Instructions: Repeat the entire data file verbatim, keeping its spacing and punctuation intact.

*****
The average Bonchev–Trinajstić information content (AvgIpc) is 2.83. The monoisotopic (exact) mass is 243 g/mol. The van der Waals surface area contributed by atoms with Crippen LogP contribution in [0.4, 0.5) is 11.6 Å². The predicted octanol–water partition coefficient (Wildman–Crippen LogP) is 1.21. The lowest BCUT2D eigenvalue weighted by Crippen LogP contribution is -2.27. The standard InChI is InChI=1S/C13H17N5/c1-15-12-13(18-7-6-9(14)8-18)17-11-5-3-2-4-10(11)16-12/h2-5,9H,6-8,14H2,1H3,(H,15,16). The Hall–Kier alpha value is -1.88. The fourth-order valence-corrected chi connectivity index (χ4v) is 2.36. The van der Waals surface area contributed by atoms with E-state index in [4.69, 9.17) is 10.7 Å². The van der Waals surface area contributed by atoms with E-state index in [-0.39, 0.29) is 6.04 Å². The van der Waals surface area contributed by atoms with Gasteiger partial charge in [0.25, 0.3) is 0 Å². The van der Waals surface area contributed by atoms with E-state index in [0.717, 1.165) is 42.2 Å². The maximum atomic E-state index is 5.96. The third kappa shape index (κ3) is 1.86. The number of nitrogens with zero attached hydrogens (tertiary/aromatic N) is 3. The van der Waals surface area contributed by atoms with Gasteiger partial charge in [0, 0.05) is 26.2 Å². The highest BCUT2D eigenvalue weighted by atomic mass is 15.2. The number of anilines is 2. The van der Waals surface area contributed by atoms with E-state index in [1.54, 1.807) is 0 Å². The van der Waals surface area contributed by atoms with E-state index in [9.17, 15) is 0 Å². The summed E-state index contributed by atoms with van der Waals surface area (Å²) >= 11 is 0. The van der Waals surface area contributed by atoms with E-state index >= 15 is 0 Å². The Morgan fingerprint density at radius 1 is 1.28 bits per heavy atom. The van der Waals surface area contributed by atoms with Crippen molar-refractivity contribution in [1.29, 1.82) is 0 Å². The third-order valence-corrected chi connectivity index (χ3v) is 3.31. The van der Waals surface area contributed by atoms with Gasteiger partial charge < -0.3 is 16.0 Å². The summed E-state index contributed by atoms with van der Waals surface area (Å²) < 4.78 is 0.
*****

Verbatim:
The average Bonchev–Trinajstić information content (AvgIpc) is 2.83. The monoisotopic (exact) mass is 243 g/mol. The van der Waals surface area contributed by atoms with Crippen LogP contribution in [0.4, 0.5) is 11.6 Å². The predicted octanol–water partition coefficient (Wildman–Crippen LogP) is 1.21. The lowest BCUT2D eigenvalue weighted by Crippen LogP contribution is -2.27. The standard InChI is InChI=1S/C13H17N5/c1-15-12-13(18-7-6-9(14)8-18)17-11-5-3-2-4-10(11)16-12/h2-5,9H,6-8,14H2,1H3,(H,15,16). The Hall–Kier alpha value is -1.88. The fourth-order valence-corrected chi connectivity index (χ4v) is 2.36. The van der Waals surface area contributed by atoms with E-state index in [4.69, 9.17) is 10.7 Å². The van der Waals surface area contributed by atoms with E-state index in [-0.39, 0.29) is 6.04 Å². The van der Waals surface area contributed by atoms with Gasteiger partial charge in [0.25, 0.3) is 0 Å². The van der Waals surface area contributed by atoms with E-state index in [0.717, 1.165) is 42.2 Å². The maximum atomic E-state index is 5.96. The third kappa shape index (κ3) is 1.86. The number of nitrogens with zero attached hydrogens (tertiary/aromatic N) is 3. The van der Waals surface area contributed by atoms with Gasteiger partial charge in [0, 0.05) is 26.2 Å². The highest BCUT2D eigenvalue weighted by atomic mass is 15.2. The number of anilines is 2. The van der Waals surface area contributed by atoms with E-state index in [1.54, 1.807) is 0 Å². The van der Waals surface area contributed by atoms with E-state index in [9.17, 15) is 0 Å². The summed E-state index contributed by atoms with van der Waals surface area (Å²) >= 11 is 0. The van der Waals surface area contributed by atoms with E-state index >= 15 is 0 Å². The Morgan fingerprint density at radius 1 is 1.28 bits per heavy atom. The van der Waals surface area contributed by atoms with Crippen molar-refractivity contribution in [1.29, 1.82) is 0 Å². The third-order valence-corrected chi connectivity index (χ3v) is 3.31. The van der Waals surface area contributed by atoms with Gasteiger partial charge < -0.3 is 16.0 Å². The summed E-state index contributed by atoms with van der Waals surface area (Å²) < 4.78 is 0.